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Oliver Stone's Problematic Gaze on the Salvadoran Civil War

Erik Ching

 
 

When Oliver Stone set out to make Salvador, his career was at a turning point. He wanted to be a film director, but the first two films he directed, Seizure (1974) and The Hand (1981), were critical and commercial failures. He was forty years old, nearly two decades out of film school, had a newborn son, and the only professional success he had seen to that point was as a writer, which included the script for Scarface (1983). In choosing El Salvador’s civil war as the subject of his next film he was handicapping himself. It was a controversial topic that was going to be a hard sell with viewing audiences. He struggled to get financing, and he incurred significant personal debt to get the project off the ground.

The idea for Salvador came from Stone’s meeting in 1984 with an eccentric U.S. journalist named Richard Boyle. He had covered El Salvador’s civil war off and on as a correspondent, and when he met Stone he was trying unsuccessfully to write a book about his experiences. Stone was drawn to Boyle’s eccentricity, and also to the political dynamics represented by El Salvador. Stone was a Vietnam veteran and his experiences there had turned him not only against that war, but also, more generally, into a staunch critic of U.S. cold-war foreign policy. El Salvador fit his political needs. 

So, Stone and Boyle decided to collaborate on the screenplay for Salvador. When they finished the first draft in 1985, they went to El Salvador to scout possible film locations. In hindsight, Stone admits he was crazy to have thought they could film a movie in El Salvador in the midst of its civil war. The trip only lasted a few days, and, in the end, they filmed the movie in Mexico. Nonetheless, Stone’s description of his trip provides the distinct insights of a high-profile neophyte outsider who had an outsized role in introducing El Salvador’s civil war to the world through the medium of film.

Training in a guerrilla camp in Guazapa, San Salvador. Photo: Giovanni Palazzo/Museo de la Palabra y la Imagen
 
Training in a guerrilla camp in Guazapa, San Salvador. Photo: Giovanni Palazzo/Museo de la Palabra y la Imagen

From the perspective of those of us who study El Salvador and seek to better understand its story on its own terms, Stone’s Salvador is a deeply-flawed film. Historical inaccuracies and Stone’s admitted overdramatizations aside, the main problem is that the Richard Boyle character, played by the U.S. actor James Woods, is the driving force of the film. El Salvador and its civil war are mere backdrops to Boyle’s character and Oliver Stone’s ideological waxings about U.S. foreign policy, as channeled through the mouth of Boyle. All the other characters in the film, most notably the Salvadorans, are flat and simplistic. The only round, somewhat complex character is Boyle, which comes across as an autobiographical conceit, given that Boyle co-authored the script. I think we should take Stone at his word, when he said in a 1986 interview in the Los Angeles Daily News (March 26, 1986), shortly before the film’s theatrical release, “I didn’t set out to make a message movie about El Salvador, I wanted to do a movie about a correspondent.” Salvador could have been set in any developing country that was caught up in the cold-war politics of the time, and the script would have hardly needed changing.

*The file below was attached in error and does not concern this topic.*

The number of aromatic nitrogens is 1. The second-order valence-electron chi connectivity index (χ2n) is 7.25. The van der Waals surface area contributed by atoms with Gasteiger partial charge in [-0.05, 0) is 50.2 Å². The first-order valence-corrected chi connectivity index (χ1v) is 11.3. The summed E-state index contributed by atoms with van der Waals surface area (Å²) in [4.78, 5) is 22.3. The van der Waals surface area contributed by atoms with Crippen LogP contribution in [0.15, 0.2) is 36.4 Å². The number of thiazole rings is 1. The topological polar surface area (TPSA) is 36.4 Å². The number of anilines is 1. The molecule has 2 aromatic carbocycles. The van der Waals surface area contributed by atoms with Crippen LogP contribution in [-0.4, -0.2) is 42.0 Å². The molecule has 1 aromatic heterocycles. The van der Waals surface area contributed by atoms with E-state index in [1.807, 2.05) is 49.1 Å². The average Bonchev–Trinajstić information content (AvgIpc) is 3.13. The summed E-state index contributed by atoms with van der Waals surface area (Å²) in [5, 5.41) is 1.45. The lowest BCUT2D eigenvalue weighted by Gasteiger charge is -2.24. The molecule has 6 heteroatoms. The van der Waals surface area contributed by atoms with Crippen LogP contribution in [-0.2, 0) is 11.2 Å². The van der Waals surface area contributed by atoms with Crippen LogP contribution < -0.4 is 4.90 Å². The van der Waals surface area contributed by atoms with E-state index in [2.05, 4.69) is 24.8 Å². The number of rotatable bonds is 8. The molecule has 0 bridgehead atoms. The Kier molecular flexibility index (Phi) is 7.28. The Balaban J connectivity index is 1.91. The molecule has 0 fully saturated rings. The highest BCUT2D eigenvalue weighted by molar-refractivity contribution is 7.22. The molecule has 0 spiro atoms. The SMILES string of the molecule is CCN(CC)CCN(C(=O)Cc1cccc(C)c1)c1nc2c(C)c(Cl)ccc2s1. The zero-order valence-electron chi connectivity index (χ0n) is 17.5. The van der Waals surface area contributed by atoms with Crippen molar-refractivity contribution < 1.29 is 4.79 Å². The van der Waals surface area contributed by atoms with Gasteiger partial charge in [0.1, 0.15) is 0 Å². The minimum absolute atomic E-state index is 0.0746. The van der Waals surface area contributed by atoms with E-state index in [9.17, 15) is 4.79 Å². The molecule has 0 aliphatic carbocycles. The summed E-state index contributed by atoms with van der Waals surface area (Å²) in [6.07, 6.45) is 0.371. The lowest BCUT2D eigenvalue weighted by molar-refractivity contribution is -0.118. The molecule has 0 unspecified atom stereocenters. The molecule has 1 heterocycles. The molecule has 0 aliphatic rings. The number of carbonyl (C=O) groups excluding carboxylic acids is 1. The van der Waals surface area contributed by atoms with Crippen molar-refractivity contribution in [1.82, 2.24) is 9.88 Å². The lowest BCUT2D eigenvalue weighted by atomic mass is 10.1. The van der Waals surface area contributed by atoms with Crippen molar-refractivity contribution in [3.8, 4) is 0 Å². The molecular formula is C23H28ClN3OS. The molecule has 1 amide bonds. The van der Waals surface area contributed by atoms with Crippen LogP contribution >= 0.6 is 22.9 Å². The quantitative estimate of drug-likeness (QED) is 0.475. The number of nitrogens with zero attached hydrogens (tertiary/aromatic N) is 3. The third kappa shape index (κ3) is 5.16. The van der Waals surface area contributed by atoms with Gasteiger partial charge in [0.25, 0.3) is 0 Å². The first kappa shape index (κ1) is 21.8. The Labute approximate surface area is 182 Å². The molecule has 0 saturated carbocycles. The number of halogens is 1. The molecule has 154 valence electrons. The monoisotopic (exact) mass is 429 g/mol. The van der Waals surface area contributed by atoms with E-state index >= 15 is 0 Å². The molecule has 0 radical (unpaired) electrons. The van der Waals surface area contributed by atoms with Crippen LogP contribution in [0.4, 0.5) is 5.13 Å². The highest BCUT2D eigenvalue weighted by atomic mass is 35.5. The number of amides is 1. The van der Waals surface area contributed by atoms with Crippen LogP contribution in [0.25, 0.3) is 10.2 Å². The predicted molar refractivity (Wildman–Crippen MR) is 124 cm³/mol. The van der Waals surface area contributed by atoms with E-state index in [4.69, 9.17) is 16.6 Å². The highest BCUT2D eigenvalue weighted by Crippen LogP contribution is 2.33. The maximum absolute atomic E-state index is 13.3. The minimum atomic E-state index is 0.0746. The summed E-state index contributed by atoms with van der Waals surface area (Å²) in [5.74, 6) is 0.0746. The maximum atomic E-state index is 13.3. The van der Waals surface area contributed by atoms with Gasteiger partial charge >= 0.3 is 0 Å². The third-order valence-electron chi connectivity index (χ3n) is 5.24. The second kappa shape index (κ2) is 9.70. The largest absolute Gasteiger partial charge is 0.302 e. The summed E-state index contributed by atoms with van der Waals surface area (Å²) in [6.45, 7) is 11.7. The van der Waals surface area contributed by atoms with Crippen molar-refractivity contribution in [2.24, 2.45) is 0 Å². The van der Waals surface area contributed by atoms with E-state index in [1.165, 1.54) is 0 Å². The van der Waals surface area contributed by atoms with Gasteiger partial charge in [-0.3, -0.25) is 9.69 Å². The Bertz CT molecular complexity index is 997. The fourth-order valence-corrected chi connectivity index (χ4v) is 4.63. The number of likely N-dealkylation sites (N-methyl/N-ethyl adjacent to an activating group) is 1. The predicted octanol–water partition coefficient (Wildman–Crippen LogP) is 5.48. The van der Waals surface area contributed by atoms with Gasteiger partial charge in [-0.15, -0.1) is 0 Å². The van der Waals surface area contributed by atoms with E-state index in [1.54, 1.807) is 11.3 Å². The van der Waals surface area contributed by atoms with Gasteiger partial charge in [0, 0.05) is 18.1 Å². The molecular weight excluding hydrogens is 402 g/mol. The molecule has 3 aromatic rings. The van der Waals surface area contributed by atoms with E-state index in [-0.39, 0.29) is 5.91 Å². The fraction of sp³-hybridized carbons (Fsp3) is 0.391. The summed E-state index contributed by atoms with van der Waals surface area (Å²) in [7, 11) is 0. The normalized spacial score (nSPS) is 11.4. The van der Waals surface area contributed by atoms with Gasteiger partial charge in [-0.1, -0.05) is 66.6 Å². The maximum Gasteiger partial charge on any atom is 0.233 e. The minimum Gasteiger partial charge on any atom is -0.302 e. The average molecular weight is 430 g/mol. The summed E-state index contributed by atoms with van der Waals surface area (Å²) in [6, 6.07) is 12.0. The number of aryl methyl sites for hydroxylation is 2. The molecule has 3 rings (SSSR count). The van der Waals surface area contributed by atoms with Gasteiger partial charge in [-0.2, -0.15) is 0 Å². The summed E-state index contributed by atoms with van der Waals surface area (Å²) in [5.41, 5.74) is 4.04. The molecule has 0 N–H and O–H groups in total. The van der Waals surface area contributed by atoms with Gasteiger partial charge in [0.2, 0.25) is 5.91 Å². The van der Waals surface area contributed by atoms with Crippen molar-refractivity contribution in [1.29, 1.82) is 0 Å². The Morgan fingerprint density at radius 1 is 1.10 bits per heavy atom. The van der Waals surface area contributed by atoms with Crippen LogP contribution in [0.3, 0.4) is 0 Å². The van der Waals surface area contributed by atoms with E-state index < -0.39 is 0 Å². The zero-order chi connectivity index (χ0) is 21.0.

Stone’s description of his trip to El Salvador with Boyle in 1985 in Chasing the Light proves the point. Stone reveals that he knew next to nothing about El Salvador. His main informant was Boyle, whose dysfunctionality dominates Stone’s account of the trip. Through Boyle’s contacts, Stone met some high-ranking officers in the military, and he made his rounds to some other relevant sites and cities. The entirety of his description is only five pages long. A surprising number of scenes in Salvador resemble the descriptions he provides of his few days in the country in 1985.  Clearly, the trip impacted him, or, more likely, that lone, superficial encounter provided him with the only first-hand material on El Salvador that he had to work with. 

At a certain level, we should be grateful that Stone made Salvador. He did so at great personal and professional risk, and despite the film’s flaws, it raised awareness internationally about El Salvador’s civil war. However, Stone’s ambition was to make a name for himself in Hollywood and to build a career as a film director. Understanding the nuances of a tragedy like El Salvador’s civil war, and perhaps allowing it to challenge one’s own preconceived notions, were tangential. Thus, whatever image or meaning comes out of Salvador will forever be defined by those constraints.